In attempting to answer the questions posed above, we should think about two alternative scenarios, then.
Scenario 1. It is possible to find a sufficient substrate for biology and/or minds. Beneath a certain level, no further microscopic detail is necessary in the model to replicate the full range of phenomena. Biology and minds are then reduced to a kind of software; a finite amount of information, an arrangement of matter. No doubt such a case would be comforting to many of the logical positivists at large today. But it would also have many strange consequences.
Each of us as a living organism, society around us, and every entity has a history that stretches back indefinitely far. The history of cells needs a long pre-history and evolution of large molecules to begin. A substrate, in the above sense, exists and can be practically used if and only if large parts of history are dispensable. If we could create a perfect artificial cell on some substrate (in software, say) in a relatively short time span, say an hour, or, why not, less than a year, then it means that nature took an unnecessarily long way to get to its goal. (Luckily, efficient, rational, enlightened humans have now come along and found a way to cut out all that waste!) Our shorter way to the goal would then be something that cuts out all the accidental features of history, leaving only the essential parts in place. So the practically usable substrate, which allows for shortcuts in time, then seems to imply a division between essential and accidental history of the thing we wish to simulate! (I say “practically” usable, since an impractical alternative is a working substrate that requires as much time as natural history in the “real” world. In this scenario, getting to the first cell on the substrate takes as long as it did in reality starting from, say, the beginning of the universe. Not a practical scenario, but an interesting thought experiment.) Note that if we are able to somehow run time faster in the simulation than in reality, then it would also mean that parts of history (outside the simulation) are dispensable: some time would have been wasted on unecessary processes.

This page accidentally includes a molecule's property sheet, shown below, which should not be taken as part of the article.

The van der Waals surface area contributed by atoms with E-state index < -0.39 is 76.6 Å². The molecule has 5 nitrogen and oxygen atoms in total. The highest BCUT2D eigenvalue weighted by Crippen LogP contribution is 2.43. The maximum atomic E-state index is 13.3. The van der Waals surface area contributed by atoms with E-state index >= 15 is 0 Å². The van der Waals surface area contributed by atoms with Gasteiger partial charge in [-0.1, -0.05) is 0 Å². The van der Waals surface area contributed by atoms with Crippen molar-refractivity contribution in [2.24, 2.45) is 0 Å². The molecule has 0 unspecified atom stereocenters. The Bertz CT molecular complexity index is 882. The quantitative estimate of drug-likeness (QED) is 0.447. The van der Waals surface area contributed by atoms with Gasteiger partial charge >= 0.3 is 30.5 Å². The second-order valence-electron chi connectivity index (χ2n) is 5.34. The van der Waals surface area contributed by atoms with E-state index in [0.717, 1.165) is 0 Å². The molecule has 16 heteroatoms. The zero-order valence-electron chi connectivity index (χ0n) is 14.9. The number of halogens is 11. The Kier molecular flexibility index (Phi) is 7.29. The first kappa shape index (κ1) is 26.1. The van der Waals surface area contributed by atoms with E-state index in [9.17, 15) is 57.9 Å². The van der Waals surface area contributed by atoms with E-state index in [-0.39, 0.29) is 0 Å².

Scenario 2. Such a substrate does not exist. If no history is accidental, if the roundabout historical process taken by the universe to reach the goal of, say, the first cell or first mind, is actually the only way that such things can be attained, then this scenario would be implied. This scenario is just as astounding as the first, since it implies that each of us depends fully on all of the history and circumstances that led up to this moment.
In deciding which of the two scenarios is more plausible, we should note that both biology and minds seem to be mechanisms for recording history in tremendous detail. Recording ability gives them advantages. This, I think, speaks in favour of the second scenario. The “junk DNA” problem becomes transposed to history itself (of matter, of nature, of societies, of the universe). Is there such a thing as junk history, events that are mere noise?
In writing the above, my aim has not been to discourage any existing work or research. But the two possibilities above must be considered and could point the way to the most worthwhile research goals for AI and AB. If the substrates can be found, then all is “well”, and we would need to truly grapple with the fact that we ourselves are mere patterns/arrangements of building blocks, mere software, body and mind. If the substrates can not be found, as I am inclined to think, then perhaps we should begin to think about completely new kinds of computation, which could somehow incorporate the parts that are missing from mere symbol manipulation. We should also consider much more seriously how closed-world systems, such as the world of digital information, can coexist harmoniously with what would be open-world systems, such as biology and minds. It seems that these problems are scarcely given any thought today.